When I used the term "scientific" I don't necessarily mean it has to follow the highest level of scientific scrutiny. I have some colleagues that will disagree with me because they are scientific purists. Something simple like a survey needs 3 years of preparation and contextual literature review. Don't forget validation! Silly!
If you are trying to change public policy with a survey you should go through all of the steps...but if you are simply trying to gain some understanding of what your customers want then you might be ok asking straight forward questions. Conducted in the right way gracious customers will give you more information than you want or need.
A problem arises when we want to justify the answer through a line of research. In our head we believe we know what the study will tell us and in turn subconsciously design the questions that give us the answers you seek. I see people do this in their everyday conversations when they have a point to make and skip over all the logic. The conclusion is not justified in the least! Leaving out important information, framing things incorrectly, designing leading questions, etc...all lead to biased results.
What you measure will also determine what results you get so make sure you are get into the details. Read this article on digital economy and its influence, or lack thereof, on GDP calculations (Click Here). If your really really really motivated you can read the full study and understand the studies design and what it truly indicates (Click Here) You will see that the way we calculate things can have some serious economic consequences.
How that data is collected and processed determines the overall value of the outputs. This is one reason why studies have limitations. It can't be everything to everyone and the inherent design of the study creates limitations! You should be well aware of what they are before you collect data!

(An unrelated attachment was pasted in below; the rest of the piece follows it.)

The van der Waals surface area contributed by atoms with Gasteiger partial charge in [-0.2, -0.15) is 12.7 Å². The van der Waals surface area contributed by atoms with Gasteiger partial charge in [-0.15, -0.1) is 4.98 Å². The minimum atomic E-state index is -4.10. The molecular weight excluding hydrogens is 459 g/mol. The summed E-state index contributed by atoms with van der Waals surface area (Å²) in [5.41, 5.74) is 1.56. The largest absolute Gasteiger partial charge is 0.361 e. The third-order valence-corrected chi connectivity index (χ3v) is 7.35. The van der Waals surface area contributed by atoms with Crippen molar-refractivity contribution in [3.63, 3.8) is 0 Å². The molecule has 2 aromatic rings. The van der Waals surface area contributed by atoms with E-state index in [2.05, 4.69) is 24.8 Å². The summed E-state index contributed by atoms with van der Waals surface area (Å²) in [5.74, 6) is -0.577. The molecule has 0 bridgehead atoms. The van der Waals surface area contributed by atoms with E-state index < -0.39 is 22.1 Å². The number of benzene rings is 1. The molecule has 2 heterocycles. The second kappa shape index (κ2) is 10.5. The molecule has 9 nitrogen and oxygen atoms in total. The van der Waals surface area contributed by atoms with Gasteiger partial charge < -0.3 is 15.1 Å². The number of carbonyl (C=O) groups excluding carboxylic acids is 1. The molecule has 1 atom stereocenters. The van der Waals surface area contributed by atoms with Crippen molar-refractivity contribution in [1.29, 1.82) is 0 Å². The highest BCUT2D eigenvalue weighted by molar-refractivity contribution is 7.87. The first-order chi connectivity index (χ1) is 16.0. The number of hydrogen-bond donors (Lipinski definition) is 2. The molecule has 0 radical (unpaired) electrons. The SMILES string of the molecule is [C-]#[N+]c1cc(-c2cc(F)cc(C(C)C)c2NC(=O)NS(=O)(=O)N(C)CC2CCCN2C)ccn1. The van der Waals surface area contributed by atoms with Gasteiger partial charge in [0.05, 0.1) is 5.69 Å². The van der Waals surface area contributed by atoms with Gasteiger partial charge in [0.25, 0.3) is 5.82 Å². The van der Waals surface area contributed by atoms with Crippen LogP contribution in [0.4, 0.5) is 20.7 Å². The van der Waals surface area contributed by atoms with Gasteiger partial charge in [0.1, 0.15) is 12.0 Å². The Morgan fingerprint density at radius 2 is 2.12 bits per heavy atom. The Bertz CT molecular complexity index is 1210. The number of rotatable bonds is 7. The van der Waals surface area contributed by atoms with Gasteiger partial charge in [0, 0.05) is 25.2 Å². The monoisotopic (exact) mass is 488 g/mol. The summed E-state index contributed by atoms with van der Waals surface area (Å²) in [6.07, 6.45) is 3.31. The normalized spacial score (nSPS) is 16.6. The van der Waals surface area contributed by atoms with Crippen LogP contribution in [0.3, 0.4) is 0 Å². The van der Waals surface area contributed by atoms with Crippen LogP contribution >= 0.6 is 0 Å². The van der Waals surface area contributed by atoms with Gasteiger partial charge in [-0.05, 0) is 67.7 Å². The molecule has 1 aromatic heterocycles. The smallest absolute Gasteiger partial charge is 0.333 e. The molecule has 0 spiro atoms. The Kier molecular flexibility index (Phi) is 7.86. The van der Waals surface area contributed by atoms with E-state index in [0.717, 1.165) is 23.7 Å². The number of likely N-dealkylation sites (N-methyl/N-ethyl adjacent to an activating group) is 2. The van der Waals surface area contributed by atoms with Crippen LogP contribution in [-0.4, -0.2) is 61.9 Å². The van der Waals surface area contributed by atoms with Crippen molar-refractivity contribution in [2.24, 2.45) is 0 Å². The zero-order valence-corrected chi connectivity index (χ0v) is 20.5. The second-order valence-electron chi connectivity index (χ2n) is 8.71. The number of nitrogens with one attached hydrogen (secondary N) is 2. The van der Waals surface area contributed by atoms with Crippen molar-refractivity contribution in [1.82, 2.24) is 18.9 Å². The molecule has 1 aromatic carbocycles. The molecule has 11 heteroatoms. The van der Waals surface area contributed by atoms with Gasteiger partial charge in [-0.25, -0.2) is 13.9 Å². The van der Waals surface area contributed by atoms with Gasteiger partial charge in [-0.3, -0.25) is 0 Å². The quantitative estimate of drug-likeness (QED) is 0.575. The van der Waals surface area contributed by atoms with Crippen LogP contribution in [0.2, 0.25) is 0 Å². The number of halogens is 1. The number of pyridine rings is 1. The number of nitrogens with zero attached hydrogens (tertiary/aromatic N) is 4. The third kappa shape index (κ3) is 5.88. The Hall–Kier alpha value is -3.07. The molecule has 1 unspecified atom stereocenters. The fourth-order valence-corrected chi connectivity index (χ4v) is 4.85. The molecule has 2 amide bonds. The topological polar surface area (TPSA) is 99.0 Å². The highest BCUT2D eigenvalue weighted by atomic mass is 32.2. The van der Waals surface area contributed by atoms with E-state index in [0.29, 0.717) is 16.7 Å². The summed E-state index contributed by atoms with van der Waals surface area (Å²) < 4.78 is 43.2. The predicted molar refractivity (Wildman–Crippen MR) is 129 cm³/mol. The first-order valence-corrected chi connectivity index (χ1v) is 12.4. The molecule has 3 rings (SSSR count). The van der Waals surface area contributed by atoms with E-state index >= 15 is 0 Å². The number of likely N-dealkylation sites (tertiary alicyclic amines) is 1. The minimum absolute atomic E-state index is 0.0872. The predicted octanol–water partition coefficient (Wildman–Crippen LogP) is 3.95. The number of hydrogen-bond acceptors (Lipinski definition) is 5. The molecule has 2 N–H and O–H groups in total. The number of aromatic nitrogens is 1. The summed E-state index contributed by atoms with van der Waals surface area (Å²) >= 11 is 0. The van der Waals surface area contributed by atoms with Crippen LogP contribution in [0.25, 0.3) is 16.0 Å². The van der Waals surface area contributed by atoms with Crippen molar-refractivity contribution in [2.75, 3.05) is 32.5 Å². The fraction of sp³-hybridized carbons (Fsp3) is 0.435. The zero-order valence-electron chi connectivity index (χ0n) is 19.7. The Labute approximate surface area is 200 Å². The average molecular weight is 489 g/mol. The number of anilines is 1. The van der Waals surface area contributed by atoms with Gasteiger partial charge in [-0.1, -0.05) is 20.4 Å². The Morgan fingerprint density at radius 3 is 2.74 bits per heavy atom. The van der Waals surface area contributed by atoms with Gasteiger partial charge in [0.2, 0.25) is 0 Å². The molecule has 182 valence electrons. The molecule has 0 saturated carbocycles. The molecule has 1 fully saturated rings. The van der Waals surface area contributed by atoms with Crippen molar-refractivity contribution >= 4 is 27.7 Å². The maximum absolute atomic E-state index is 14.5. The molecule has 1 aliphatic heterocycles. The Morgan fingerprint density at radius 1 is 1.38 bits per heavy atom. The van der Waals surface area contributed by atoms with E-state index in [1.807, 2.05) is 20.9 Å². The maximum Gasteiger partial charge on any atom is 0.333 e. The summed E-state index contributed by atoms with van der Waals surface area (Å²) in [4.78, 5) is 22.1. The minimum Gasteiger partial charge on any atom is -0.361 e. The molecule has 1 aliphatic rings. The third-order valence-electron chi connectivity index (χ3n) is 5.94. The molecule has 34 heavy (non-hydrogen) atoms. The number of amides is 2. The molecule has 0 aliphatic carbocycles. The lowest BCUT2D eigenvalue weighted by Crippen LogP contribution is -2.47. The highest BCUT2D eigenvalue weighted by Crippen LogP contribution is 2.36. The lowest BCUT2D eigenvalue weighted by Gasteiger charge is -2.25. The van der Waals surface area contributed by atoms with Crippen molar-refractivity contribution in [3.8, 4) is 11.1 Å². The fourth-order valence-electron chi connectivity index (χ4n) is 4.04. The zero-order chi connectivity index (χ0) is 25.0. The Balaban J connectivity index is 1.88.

Designing strong studies that have internal validity are important in the overall process of understanding the market and creating some predictive modeling. Be sure you know what you want to measure, do your background research and design the study in a way that leads to answering that specific question. If your lucky you can create a model and apply that to other places.
Sometimes you must complete preliminary research to ask the right questions. You think it would be easy but it really isn't. Having a general sense of the problem but might need to explore the idea a little to define it specifically for a research question. This research question becomes the basis for everything else within the study. Your single focus is/are to answer this question (s).
You will find as you begin to collect the data that it can start getting jumbled up and you will lose track of what you are trying to accomplish. Data is the source of all experiments and you might want to find some way of taking in that data, analyzing it, manipulating the variables, etc... Consider that collection may require specialized equipment or round about ways of getting the information while the encoding and analyzing of that data is more statistically oriented.
Once you have this mountain of data and it has been scrubbed and categorized there will be a need to analyze that data. The type of analysis you do will depend entirely on what you want to accomplish and what type of data you have. Some scientists want you to conduct huge analysis for a survey. In the business world you used what is most prudent and provides the most useful data. Statistics, regression analysis, etc.... is a little too complex for this discussion.
Three points of key advice:
1. Define your problem as everything revolves around this.
2. Design your study to ensure it is measuring what you say it is measuring.
3. Ensure you collect and encode data properly so as to create a stronger analysis at the end.